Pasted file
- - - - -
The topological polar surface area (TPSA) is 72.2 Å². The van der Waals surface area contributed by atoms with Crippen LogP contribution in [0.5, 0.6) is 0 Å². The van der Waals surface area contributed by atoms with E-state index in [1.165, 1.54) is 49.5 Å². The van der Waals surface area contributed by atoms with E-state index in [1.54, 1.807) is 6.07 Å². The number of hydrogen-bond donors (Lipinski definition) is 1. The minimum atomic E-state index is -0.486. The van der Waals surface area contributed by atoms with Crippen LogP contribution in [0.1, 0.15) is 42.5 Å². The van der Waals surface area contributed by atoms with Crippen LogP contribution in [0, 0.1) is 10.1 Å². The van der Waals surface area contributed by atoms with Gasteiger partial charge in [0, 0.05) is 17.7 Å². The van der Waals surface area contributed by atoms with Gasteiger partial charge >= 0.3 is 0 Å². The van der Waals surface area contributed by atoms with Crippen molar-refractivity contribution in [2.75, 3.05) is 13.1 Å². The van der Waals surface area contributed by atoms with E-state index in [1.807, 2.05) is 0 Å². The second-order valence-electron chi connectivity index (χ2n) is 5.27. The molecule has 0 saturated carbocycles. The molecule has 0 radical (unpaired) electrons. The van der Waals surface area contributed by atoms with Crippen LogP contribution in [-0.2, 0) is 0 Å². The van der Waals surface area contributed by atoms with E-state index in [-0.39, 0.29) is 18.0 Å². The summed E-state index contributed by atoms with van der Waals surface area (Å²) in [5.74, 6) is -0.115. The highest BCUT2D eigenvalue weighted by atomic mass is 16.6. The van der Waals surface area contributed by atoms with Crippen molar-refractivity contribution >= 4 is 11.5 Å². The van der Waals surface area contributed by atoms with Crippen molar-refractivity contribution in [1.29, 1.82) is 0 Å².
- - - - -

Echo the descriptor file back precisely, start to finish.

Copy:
The topological polar surface area (TPSA) is 72.2 Å². The van der Waals surface area contributed by atoms with Crippen LogP contribution in [0.5, 0.6) is 0 Å². The van der Waals surface area contributed by atoms with E-state index in [1.165, 1.54) is 49.5 Å². The van der Waals surface area contributed by atoms with E-state index in [1.54, 1.807) is 6.07 Å². The number of hydrogen-bond donors (Lipinski definition) is 1. The minimum atomic E-state index is -0.486. The van der Waals surface area contributed by atoms with Crippen LogP contribution in [0.1, 0.15) is 42.5 Å². The van der Waals surface area contributed by atoms with Crippen LogP contribution in [0, 0.1) is 10.1 Å². The van der Waals surface area contributed by atoms with Gasteiger partial charge in [0, 0.05) is 17.7 Å². The van der Waals surface area contributed by atoms with Gasteiger partial charge >= 0.3 is 0 Å². The van der Waals surface area contributed by atoms with Crippen molar-refractivity contribution in [2.75, 3.05) is 13.1 Å². The van der Waals surface area contributed by atoms with E-state index in [1.807, 2.05) is 0 Å². The second-order valence-electron chi connectivity index (χ2n) is 5.27. The molecule has 0 saturated carbocycles. The molecule has 0 radical (unpaired) electrons. The van der Waals surface area contributed by atoms with Crippen LogP contribution in [-0.2, 0) is 0 Å². The van der Waals surface area contributed by atoms with E-state index in [-0.39, 0.29) is 18.0 Å². The summed E-state index contributed by atoms with van der Waals surface area (Å²) in [5.74, 6) is -0.115. The highest BCUT2D eigenvalue weighted by atomic mass is 16.6. The van der Waals surface area contributed by atoms with Crippen molar-refractivity contribution >= 4 is 11.5 Å². The van der Waals surface area contributed by atoms with Crippen molar-refractivity contribution in [1.29, 1.82) is 0 Å².